As strength and conditioning coaches, our primary concern is to ensure that our athletes are as prepared as they can possibly be for game day. In this process it can be easy to become consumed with refining programs to improve athletic performance and/or creating injury reduction protocols. While those are our main responsibilities as strength coaches, one of the more overlooked aspects of strength and conditioning is building trust and developing relationships with your athletes.

Making that effort to develop a rapport with your athletes is vital to display to them that you are heavily invested not only in their success as an athlete, but in their livelihood off the field as well. It shows them that you seek to understand rather than to be understood. For example, do you know what your athlete sacrificed in order to be even considered to play at the collegiate level? Do you know each athlete’s why; their reason and motivation for playing this sport at the collegiate level? Do you know how they became a collegiate athlete? Conversely, do your athletes know the reason why you wanted to become a strength coach? Knowing the answer to these questions can help facilitate trust and athlete buy-in within your program, further reinforcing their belief in you. Your interactions with your athletes, whether it be words of positive praise or motivation to push their performance further will have a deeper meaning to them.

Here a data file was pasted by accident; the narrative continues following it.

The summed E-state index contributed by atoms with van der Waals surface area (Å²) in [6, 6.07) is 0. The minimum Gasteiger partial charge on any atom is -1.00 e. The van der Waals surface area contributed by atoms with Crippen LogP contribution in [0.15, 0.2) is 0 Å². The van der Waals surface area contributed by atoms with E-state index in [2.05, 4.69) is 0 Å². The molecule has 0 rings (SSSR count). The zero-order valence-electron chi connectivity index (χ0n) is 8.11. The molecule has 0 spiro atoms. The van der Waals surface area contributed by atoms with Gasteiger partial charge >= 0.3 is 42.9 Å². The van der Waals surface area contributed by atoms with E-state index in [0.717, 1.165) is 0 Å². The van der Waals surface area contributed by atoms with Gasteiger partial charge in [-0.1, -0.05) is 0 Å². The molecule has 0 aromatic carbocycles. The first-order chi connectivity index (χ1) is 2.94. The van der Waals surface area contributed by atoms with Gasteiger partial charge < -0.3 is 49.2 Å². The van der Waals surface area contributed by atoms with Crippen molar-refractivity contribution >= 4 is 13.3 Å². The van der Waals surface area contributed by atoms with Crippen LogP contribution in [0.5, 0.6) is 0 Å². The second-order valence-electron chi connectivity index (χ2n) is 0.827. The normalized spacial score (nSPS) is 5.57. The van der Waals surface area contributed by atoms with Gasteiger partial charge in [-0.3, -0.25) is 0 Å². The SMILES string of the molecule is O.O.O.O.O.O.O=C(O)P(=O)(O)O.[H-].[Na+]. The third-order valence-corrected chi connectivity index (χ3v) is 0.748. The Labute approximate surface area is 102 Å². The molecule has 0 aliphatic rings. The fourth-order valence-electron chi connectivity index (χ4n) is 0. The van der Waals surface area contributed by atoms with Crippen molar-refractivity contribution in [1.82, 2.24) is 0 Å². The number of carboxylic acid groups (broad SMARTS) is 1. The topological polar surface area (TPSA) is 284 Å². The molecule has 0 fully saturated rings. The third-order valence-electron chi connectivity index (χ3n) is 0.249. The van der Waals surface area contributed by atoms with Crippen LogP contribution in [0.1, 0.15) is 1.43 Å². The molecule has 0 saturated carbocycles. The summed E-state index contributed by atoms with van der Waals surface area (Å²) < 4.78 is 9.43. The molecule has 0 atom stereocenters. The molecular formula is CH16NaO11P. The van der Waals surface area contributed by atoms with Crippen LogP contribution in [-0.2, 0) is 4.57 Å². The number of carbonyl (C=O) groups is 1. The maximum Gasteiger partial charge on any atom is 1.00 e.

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Additionally, make it a point to ask each your athletes the following, “Who is your most influential person in your life?”. Get permission to reach out to this individual and get them further involved in your athlete’s success. Securing a stake in your athlete’s life from their most influential person will greatly strengthen the system of support surrounding them. Watch below as Ron McKeefery, formerly the Director of Strength and Conditioning at Eastern Michigan University delves deeper into how this question can reinforce the positive habits, work ethic, and support with your athletes.

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